Optional criteria, which the university can choose whether to implement or not, includes an action plan to tackle local alcohol-related issues, training for staff on responsible alcohol consumption, steps taken to understand which groups of students might be vulnerable to “irresponsible alcohol consumption”,  reduction or restriction of alcohol advertising on campus, making sure soft drinks are cheaper than alcohol in union bars, development of a “cafe culture that runs into the evening”, and action to moderate or prevent alcohol initiation ceremonies.  

One optional criterion, and that which may have caused alarm amongst some students, is that the university “has taken action to tackle or redress student participation in commercial pub crawls and/or social media drinking games.”

This means that universities taking part may choose to restrict the presence of organised nights such as Carnage on their campuses – but this of course does not restrict students from joining bar crawls once off campus.

The regulation of “irresponsible drinks promotions” within union bars is also an option for those universities looking to gain Alcohol Impact accreditation, as is a “formally passed policy commitment to encourage and enable a zero tolerance to sexual harassment and discrimination of its students.”

Mainstream social events that do not include alcohol during both freshers’ week and term time are also on the cards.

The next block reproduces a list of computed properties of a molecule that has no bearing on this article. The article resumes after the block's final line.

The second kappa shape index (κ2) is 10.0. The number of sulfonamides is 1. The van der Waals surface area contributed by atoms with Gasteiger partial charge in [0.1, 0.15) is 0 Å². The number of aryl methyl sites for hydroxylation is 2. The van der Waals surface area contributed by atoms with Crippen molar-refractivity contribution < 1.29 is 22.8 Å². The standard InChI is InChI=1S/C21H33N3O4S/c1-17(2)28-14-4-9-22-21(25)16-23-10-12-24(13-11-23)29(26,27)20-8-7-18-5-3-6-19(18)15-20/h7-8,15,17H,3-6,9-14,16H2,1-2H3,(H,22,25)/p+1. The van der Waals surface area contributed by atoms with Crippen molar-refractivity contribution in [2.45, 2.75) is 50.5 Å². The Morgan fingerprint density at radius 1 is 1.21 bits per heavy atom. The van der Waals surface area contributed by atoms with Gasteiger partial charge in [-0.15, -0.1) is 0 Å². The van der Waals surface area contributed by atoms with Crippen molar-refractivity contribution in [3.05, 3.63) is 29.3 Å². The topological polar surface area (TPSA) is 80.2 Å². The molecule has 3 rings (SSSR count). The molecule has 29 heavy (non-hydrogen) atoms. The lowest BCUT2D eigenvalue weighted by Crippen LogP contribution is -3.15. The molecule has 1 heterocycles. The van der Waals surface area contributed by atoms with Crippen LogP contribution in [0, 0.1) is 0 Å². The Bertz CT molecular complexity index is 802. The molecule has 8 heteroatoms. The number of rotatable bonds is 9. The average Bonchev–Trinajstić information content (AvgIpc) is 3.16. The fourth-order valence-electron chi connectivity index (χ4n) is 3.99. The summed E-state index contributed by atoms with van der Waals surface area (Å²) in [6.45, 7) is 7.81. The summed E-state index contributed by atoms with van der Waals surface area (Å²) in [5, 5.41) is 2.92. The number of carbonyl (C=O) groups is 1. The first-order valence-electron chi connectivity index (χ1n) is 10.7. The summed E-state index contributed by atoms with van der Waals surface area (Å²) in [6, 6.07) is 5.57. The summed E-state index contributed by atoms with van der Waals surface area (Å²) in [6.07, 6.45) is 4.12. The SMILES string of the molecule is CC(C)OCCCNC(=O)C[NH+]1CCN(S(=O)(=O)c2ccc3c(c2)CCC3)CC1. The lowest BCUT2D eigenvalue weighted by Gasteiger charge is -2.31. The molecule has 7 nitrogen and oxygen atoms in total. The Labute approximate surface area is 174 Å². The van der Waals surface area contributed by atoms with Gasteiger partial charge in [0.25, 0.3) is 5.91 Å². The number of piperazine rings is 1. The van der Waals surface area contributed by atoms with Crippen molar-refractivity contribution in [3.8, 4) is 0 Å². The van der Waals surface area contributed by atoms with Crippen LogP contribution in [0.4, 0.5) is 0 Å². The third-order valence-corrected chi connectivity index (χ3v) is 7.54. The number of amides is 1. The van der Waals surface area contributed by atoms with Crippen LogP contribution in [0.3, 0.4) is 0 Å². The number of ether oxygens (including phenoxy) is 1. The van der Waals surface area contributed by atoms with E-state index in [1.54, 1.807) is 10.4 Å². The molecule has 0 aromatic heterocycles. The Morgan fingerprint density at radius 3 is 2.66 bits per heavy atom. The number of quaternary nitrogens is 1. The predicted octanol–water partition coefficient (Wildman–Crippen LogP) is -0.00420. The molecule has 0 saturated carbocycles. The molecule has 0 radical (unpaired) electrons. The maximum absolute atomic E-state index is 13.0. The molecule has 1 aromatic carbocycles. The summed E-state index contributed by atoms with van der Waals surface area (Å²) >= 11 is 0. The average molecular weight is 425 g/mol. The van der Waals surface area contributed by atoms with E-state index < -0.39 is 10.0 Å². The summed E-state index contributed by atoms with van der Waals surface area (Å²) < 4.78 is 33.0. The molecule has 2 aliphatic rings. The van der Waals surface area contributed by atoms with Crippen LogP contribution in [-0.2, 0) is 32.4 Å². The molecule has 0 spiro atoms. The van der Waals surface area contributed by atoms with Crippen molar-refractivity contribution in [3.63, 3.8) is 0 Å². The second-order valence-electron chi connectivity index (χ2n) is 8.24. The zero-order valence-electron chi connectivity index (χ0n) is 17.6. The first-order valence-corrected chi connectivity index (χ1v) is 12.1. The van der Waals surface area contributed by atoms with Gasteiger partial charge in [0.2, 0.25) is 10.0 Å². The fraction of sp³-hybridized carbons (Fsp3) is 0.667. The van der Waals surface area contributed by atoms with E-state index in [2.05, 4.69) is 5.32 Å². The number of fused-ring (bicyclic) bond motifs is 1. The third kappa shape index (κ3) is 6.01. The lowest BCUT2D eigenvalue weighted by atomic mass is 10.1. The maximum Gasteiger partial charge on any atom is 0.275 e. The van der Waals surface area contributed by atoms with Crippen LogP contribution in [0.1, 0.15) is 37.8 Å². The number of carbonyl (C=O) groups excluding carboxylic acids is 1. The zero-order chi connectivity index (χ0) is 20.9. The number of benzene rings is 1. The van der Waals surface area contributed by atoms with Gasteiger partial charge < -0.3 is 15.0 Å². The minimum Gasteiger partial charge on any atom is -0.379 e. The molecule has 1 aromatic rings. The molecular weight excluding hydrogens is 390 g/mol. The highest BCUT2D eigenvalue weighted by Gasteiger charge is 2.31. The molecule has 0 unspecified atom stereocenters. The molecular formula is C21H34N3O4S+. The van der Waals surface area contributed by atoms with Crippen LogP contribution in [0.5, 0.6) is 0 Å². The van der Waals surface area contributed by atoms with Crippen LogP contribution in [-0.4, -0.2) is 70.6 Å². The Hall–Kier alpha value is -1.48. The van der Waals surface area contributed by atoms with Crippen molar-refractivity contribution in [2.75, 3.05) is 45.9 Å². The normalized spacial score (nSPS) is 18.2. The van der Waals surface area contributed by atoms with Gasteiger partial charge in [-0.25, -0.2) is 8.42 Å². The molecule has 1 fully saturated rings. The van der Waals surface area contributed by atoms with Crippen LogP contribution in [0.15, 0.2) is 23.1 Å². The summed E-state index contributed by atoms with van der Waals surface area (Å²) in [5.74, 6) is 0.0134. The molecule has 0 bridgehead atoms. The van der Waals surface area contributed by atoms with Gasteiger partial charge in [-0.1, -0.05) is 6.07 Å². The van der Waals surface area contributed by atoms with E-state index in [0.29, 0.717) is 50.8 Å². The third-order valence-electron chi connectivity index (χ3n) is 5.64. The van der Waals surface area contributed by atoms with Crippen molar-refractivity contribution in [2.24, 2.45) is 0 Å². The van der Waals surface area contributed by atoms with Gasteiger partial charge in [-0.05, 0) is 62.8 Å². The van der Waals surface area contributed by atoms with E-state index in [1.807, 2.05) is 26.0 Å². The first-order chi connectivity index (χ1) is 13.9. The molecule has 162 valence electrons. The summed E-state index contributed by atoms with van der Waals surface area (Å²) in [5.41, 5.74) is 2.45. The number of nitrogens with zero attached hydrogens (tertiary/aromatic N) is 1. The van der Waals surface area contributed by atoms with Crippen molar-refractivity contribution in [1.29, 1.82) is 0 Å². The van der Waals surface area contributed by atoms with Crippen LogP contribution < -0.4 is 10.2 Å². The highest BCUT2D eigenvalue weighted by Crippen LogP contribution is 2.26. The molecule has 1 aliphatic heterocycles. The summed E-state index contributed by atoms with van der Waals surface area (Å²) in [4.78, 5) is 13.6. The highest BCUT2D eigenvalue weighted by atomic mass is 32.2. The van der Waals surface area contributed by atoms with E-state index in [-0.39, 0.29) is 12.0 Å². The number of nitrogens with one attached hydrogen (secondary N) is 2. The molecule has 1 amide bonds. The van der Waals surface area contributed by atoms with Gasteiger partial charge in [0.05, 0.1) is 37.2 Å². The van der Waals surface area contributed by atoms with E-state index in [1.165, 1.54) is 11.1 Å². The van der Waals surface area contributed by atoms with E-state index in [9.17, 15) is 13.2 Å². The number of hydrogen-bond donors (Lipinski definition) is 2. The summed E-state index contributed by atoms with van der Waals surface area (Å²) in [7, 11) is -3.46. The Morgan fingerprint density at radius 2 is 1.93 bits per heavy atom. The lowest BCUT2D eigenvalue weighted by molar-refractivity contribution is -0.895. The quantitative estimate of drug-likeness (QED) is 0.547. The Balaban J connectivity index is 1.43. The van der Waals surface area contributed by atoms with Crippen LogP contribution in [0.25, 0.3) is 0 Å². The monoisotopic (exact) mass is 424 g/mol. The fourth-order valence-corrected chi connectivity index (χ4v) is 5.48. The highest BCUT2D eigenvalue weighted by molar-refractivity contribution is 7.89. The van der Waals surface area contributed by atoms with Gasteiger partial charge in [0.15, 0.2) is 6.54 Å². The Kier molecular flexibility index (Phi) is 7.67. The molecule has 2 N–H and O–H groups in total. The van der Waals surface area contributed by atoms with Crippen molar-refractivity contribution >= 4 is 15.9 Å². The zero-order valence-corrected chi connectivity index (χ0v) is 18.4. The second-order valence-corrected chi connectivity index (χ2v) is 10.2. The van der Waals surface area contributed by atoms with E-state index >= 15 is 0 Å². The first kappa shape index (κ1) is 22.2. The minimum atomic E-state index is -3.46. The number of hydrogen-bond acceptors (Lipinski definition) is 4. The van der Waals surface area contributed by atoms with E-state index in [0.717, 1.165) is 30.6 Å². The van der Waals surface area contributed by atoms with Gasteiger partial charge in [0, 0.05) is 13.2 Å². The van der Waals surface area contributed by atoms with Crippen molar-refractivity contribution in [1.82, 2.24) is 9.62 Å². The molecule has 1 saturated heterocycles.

NUS Vice-President for Welfare, Colum McGuire, says: “We hope that the work of the project will allow us to create a social norm of responsible consumption by students at the pilot institutions, changing attitudes and behaviours towards alcohol, leading to safer and more productive places to study and live.

“The project is an extremely positive one that has the welfare of students at its core, with a range of benefits from reducing crime and disorder, to improving student health and academic outcomes, and enhancing partnerships within local communities.

“We will also aim to encourage responsible retailing and the provision of a broader range of activities as well as effective support services on campus, and by doing so make universities more welcoming for those who do not drink.”

Meanwhile Professor Julian Crampton, Vice-Chancellor of the University of Brighton, which is one of the seven universities taking part, is positive about the launch of Alcohol Impact:

“Drinking to excess is an extremely serious issue,” he says. “Students work extremely hard to gain their qualifications and will always want time out to relax and to enjoy themselves.

“We and other universities work closely with students to ensure they are fully informed about issues surrounding excessive drinking and we offer them advice and support.

“The majority of students act sensibly but anything that reinforces the message of responsible drinking is something we would encourage.”

For more information about NUS Alcohol Impact, visit the NUS site here.